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Court upholds decisions allowing Sabine Oil & Gas to drop gathering contracts

A federal appeals court upheld lower court rulings that had allowed oil and gas driller Sabine Oil & Gas LLC to reject its gathering and processing agreements with a Cheniere Energy Inc.-affiliated gathering pipeline operator.

On May 25, a three-judge panel for the U.S. Court of Appeals for the 2nd Circuit upheld a March 2017 decision by the U.S. District Court for the Southern District of New York, which had affirmed orders of the U.S. Bankruptcy Court for the Southern District of New York. The lower courts' decisions had let Sabine Oil & Gas opt out of its contracts with Nordheim Eagle Ford Gathering after the independent producer sought Chapter 11 bankruptcy protection in 2015 and reorganized the following year as a private company.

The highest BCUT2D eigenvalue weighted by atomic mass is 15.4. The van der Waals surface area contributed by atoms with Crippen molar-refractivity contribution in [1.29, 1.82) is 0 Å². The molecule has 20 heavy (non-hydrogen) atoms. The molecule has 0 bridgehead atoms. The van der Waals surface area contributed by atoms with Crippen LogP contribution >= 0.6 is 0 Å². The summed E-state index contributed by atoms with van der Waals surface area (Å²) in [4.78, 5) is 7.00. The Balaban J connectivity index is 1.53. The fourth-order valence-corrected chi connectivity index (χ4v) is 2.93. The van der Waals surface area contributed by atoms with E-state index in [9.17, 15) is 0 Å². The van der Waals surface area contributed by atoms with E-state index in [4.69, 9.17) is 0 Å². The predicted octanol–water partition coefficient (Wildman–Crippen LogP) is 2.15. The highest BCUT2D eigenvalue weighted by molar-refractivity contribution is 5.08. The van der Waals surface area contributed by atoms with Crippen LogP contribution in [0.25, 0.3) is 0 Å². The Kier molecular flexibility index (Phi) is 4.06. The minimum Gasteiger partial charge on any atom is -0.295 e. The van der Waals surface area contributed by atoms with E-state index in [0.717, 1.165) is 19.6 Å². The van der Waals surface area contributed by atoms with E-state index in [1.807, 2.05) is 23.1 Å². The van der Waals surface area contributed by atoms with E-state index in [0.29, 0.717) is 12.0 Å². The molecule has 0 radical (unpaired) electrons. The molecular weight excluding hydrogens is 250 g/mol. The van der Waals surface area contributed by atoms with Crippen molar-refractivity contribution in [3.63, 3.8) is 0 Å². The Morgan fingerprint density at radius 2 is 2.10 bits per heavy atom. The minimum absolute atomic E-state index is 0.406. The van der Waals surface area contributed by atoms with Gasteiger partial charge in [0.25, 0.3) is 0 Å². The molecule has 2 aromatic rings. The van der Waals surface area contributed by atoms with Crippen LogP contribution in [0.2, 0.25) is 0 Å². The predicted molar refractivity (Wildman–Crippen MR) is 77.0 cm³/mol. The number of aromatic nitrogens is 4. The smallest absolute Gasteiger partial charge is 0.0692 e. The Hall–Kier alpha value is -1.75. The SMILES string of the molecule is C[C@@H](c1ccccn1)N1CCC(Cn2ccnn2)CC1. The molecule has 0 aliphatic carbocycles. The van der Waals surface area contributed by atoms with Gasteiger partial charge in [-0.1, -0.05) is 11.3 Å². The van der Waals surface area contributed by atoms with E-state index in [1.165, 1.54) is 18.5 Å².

Sabine filed a motion to reject its contracts with Nordheim and HPIP Gonzales Holdings LLC in the fall of 2015, but the two midstream companies argued those agreements cannot be voided because they carry covenants running with the land, which they said meant the bankruptcy court did not have the authority to approve their rejection in a 2016 ruling.

Sabine and Norheim disagreed over whether the necessary legal test for land covenants includes "horizontal privity," which requires that the original parties to the covenant have a mutual interest in the land at the time the covenant was executed. The federal court of appeals rejected Nordheim's argument, which said the separate agreements conveying pipeline easement and a parcel of land created an "equitable servitude," or a contract that limits the parties' use of the property, that cannot be rejected under Chapter 11, even if the agreements do not constitute horizontal privity.

"There is simply no colorable argument that these agreements created an equitable servitude because there is no benefit to real property of Nordheim," the 2nd Circuit stated. "It is Nordheim as an entity not its real property — that is benefited by the agreement." (U.S. Appeals Court for the 2nd Circuit docket 17-1026)